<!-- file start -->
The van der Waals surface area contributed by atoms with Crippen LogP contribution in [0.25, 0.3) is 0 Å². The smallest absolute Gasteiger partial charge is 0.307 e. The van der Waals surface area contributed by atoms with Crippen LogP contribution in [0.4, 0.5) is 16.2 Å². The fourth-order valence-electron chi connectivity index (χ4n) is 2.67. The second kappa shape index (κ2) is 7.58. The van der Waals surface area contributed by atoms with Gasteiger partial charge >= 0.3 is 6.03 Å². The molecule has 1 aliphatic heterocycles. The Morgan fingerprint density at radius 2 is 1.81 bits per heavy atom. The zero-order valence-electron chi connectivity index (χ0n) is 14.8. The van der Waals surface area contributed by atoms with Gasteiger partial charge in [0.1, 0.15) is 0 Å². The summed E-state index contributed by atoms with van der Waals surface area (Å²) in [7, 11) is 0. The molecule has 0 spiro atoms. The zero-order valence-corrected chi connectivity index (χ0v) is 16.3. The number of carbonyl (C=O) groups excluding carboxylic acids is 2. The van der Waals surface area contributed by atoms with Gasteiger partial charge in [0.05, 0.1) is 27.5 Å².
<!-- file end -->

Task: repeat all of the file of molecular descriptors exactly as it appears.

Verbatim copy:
The van der Waals surface area contributed by atoms with Crippen LogP contribution in [0.25, 0.3) is 0 Å². The smallest absolute Gasteiger partial charge is 0.307 e. The van der Waals surface area contributed by atoms with Crippen LogP contribution in [0.4, 0.5) is 16.2 Å². The fourth-order valence-electron chi connectivity index (χ4n) is 2.67. The second kappa shape index (κ2) is 7.58. The van der Waals surface area contributed by atoms with Gasteiger partial charge >= 0.3 is 6.03 Å². The molecule has 1 aliphatic heterocycles. The Morgan fingerprint density at radius 2 is 1.81 bits per heavy atom. The zero-order valence-electron chi connectivity index (χ0n) is 14.8. The van der Waals surface area contributed by atoms with Gasteiger partial charge in [0.1, 0.15) is 0 Å². The summed E-state index contributed by atoms with van der Waals surface area (Å²) in [7, 11) is 0. The molecule has 0 spiro atoms. The zero-order valence-corrected chi connectivity index (χ0v) is 16.3. The number of carbonyl (C=O) groups excluding carboxylic acids is 2. The van der Waals surface area contributed by atoms with Gasteiger partial charge in [0.05, 0.1) is 27.5 Å².